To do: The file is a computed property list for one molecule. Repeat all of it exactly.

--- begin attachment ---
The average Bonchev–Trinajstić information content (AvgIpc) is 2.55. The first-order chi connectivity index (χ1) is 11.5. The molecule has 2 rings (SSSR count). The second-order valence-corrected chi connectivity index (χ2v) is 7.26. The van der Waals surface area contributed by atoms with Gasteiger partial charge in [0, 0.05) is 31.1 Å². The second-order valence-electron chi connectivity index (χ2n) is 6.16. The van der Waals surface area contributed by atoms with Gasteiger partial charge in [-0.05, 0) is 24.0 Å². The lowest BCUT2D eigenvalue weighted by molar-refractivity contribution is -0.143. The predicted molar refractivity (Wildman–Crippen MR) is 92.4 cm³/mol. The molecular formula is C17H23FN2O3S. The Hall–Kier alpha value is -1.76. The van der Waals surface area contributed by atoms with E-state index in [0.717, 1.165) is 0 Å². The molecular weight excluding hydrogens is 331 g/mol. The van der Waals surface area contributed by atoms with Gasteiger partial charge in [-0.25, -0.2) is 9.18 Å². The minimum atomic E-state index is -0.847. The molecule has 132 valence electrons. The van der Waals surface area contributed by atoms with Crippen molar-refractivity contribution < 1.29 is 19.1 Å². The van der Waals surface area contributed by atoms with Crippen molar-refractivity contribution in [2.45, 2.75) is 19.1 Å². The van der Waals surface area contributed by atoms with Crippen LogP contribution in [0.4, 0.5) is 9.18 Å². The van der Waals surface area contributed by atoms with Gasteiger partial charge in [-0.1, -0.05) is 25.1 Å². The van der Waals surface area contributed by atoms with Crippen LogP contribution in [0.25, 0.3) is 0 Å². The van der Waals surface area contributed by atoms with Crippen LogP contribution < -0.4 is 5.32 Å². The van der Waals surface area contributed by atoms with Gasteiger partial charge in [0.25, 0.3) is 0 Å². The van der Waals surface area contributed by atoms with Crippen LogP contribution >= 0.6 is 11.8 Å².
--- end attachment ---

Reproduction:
The average Bonchev–Trinajstić information content (AvgIpc) is 2.55. The first-order chi connectivity index (χ1) is 11.5. The molecule has 2 rings (SSSR count). The second-order valence-corrected chi connectivity index (χ2v) is 7.26. The van der Waals surface area contributed by atoms with Gasteiger partial charge in [0, 0.05) is 31.1 Å². The second-order valence-electron chi connectivity index (χ2n) is 6.16. The van der Waals surface area contributed by atoms with Gasteiger partial charge in [-0.05, 0) is 24.0 Å². The lowest BCUT2D eigenvalue weighted by molar-refractivity contribution is -0.143. The predicted molar refractivity (Wildman–Crippen MR) is 92.4 cm³/mol. The molecular formula is C17H23FN2O3S. The Hall–Kier alpha value is -1.76. The van der Waals surface area contributed by atoms with E-state index in [0.717, 1.165) is 0 Å². The molecular weight excluding hydrogens is 331 g/mol. The van der Waals surface area contributed by atoms with Gasteiger partial charge in [-0.25, -0.2) is 9.18 Å². The minimum atomic E-state index is -0.847. The molecule has 132 valence electrons. The van der Waals surface area contributed by atoms with Crippen molar-refractivity contribution < 1.29 is 19.1 Å². The van der Waals surface area contributed by atoms with Crippen molar-refractivity contribution in [2.45, 2.75) is 19.1 Å². The van der Waals surface area contributed by atoms with Crippen LogP contribution in [0.4, 0.5) is 9.18 Å². The van der Waals surface area contributed by atoms with Gasteiger partial charge in [-0.1, -0.05) is 25.1 Å². The van der Waals surface area contributed by atoms with Crippen LogP contribution in [0.25, 0.3) is 0 Å². The van der Waals surface area contributed by atoms with Crippen LogP contribution < -0.4 is 5.32 Å². The van der Waals surface area contributed by atoms with Gasteiger partial charge in [0.25, 0.3) is 0 Å². The van der Waals surface area contributed by atoms with Crippen LogP contribution >= 0.6 is 11.8 Å².